Happy day for EMC unified customers. A whole bunch of new integration, additional cost savings – all for existing and new EMC customers. Oh, and it’s all free :-)
Here’s the PR, but in usual fashion, I tend to like the nerd version.
Read on for more!
So – without further ado, what’s new and GA?
- Celerra F-RDE (file redundant data elimination) has been expanded and now reduces the amount of storage consumed by VMDKs when stored on NFS. In practice, this saves between 40-60% of capacity on top of thin provisioning.
- VM-level snapshot and clones which can hardware accelerate VM snapshot and clones when those are stored on NFS datastores. Of course, this is a reflection of the fact that the Celerra can do file-level snapshot and file clones (even across different filesystems!). This function is delivered via an extension of the vCenter GUI.
- Dramatically simplified provisioning in the NFS use case. You can easily create NFS datastores in a single screen – directly in the vCenter context. This configures the filesystem on the Celerra, and all the ESX hosts in the cluster. It automatically configures all the critical Celerra and ESX side parameters. You can easily also use it to reconfigure the datastore, as well as examine actual storage consumption.
- the Celerra SRM plugin for automated failback has been extended and now covers NFS (hey, sometimes the other guy is first, sometimes you’re first :-)
Here’s a demo, which shows it all in action.
Things to know:
- A ZIP file containing the GA release (1.0.7) of the plug-in and the release notes will be posted on Powerlink today.
- Find it here: Home > Support > Software Downloads and Licensing > Downloads A-B > Adapters for Third-Party Applications
- A Solution Guide has been posted on the Powerlink VMware Support Page.
- Find it here: Home > Support > Product and Diagnostic Tools > VMware Support > Celerra
- The plug-in requires DART 184.108.40.2061 or above. Refer to the release notes for more details.
- Internal EMC Users can obtain the DART 220.127.116.111 code on March 10th from this location:
Home > Support > Software Downloads and Licensing > Downloads C > Celerra Software
- Customers and Partners should follow standard procedures for upgrading to the new version of DART. Refer to the release notes for more details.
- Yes, I know the next question – does this work on the Celerra VSA? Not the currently available one (which is based on DART 18.104.22.168), but the Celerra VSA crew is committed to staying close to GA code rev, and the target release of the updated VSA (which continues to use less memory/CPU and run faster too!) will be out before the end of March. (UPDATE – commit made, commit delivered. download the 22.214.171.1241 version of the Celerra VSA here)
- For people who are familiar with NetApp – one bug to report that affects this and the NetApp RCU tool (including RCU 3.0) which extends the vCenter GUI in a similar way. The right click menu randomly disappears while operating the plug-in. The user has to restart the vSphere/VI client to get the menu back. It’s minor, and an annoyance. The good news (for both EMC and NetApp customers) in the development of the tool, we worked with VMware on a fix (that also happens to fix it with RCU), which is scheduled for the vCenter release train :-)
So – how does the data savings work?
- Celerra F-RDE does deduplication of file-level objects and compresses sub-file elements. Don’t think of the compression as a “zip” – rather it’s a real-time, very, very rapid compress/decompress.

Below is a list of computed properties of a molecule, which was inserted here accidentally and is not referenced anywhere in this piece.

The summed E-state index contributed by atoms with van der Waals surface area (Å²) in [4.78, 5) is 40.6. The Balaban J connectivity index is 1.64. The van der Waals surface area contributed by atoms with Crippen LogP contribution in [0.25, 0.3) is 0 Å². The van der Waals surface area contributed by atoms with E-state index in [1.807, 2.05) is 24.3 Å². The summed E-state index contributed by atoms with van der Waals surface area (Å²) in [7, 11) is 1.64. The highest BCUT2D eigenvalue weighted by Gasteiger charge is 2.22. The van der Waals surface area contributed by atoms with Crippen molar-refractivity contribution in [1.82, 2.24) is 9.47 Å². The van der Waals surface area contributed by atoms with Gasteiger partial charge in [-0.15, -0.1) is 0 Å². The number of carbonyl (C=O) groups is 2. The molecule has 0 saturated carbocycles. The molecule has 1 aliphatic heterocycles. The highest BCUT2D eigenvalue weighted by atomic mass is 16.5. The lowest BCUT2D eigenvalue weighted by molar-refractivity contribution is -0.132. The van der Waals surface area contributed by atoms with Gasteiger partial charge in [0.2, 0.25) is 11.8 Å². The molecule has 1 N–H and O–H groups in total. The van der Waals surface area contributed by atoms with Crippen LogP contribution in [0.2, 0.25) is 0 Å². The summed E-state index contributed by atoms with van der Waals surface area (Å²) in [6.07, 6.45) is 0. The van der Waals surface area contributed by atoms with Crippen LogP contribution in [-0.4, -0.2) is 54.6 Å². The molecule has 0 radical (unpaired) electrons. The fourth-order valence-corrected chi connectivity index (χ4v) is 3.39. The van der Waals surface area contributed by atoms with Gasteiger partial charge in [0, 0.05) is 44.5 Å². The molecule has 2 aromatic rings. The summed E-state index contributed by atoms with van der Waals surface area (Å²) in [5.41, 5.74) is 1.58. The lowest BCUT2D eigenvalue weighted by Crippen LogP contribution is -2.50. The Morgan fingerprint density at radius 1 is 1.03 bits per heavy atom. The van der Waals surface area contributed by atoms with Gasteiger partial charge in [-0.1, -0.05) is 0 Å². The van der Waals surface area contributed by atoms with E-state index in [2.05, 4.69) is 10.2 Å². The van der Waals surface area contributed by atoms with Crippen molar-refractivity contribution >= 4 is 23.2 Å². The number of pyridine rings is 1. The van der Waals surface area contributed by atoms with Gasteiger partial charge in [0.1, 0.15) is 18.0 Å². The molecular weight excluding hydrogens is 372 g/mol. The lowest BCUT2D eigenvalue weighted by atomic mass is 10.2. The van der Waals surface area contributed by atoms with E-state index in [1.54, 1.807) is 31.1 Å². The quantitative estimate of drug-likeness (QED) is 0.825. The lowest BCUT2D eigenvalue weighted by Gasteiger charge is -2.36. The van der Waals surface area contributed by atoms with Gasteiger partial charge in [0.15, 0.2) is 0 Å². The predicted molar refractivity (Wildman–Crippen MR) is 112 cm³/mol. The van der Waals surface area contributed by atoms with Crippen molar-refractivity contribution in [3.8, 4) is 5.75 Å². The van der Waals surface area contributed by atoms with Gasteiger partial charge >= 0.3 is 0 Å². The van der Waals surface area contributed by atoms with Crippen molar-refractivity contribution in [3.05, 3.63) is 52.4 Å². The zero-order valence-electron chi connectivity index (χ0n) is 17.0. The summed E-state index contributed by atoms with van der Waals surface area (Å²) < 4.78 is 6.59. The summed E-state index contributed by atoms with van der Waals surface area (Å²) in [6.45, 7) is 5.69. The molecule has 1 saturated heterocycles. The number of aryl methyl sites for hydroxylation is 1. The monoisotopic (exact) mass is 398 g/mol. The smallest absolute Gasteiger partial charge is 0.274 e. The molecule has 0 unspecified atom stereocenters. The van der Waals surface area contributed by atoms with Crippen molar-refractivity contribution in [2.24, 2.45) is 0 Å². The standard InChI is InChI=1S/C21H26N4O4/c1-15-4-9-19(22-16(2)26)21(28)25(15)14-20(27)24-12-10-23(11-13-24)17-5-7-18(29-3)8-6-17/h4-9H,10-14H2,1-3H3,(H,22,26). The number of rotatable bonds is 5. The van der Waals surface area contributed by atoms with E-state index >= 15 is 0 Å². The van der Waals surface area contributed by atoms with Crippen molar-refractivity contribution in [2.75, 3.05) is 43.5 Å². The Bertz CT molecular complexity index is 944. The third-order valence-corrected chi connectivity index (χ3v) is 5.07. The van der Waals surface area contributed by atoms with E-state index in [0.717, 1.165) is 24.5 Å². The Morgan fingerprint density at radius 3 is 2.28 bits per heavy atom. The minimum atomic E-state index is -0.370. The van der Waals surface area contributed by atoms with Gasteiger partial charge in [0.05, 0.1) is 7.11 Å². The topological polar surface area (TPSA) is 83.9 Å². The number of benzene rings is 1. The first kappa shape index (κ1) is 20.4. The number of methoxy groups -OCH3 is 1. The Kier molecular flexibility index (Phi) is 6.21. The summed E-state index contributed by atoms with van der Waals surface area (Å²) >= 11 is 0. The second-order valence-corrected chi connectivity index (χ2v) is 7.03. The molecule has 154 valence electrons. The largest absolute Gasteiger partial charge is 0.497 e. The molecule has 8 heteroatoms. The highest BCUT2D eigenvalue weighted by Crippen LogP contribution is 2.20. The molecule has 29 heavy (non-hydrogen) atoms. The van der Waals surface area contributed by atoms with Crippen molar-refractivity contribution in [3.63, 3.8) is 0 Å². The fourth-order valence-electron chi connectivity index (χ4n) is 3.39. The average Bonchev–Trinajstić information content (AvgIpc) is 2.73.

- It is a post-process and background process – not an inline dedupe and compress.
- In the first version, it eliminated identical files, and then compressed files that were smaller than 200MB. This has been out for a while now, and used by boatloads of customers. Against generic NAS use cases, it’s awesome – adding between 30-50% capacity efficiency. The generic NAS use case is also one where capacity and performance are not linked (in other words there is not a relationship between the number of file objects, or the capacity required, and the number of CIFS OPs/Sec or NFS OPs/Sec). This did virtually nothing for the VDMK on NFS use case, as the big capacity consumers were large VMDK files.
- In the current version, the compression has been expanded to hit the VMDK use case. The way this works is that when a file is marked to be compressed (which can be done on a VM-level or file basis, or datastore or filesystem basis), writes are written to a small set-aside area – and then as the background process optimizes. Reads decompress the portion of the file is read. Again – I want to set expectations properly. This has shown 40%-60% additional space savings on top of a Windows Server 2008 VM, and has no performance impact during write operations, and about a 10% performance impact on read operations. Frankly – with that tradeoff, I think people will just leave this on.
While every approach has it’s advantages, it also has disadvantages. One advantage with this approach is we were able to do it with no impact to any other Celerra function, or limiting the filesystem in any way. It’s also not a function of the Celerra platform – so all, in each member of the family work the same.
With the Celerra and CLARiiON sharing more and more (lots in the iSCSI stack, and also the CBFS layer that handles thin provisioning and is also where this compression occurs) – you can see where this is going next :-)
EMC’s NAS+Block platforms are our fastest growing platform at EMC – enjoying it’s 11th quarter of consecutive double digit growth, and according to IDC, EMC now has north of 50% of the NAS market, more than double the nearest competitor according to their analysis. Today’s announcement fills some holes, extends some leads – in general a good thing for our customers!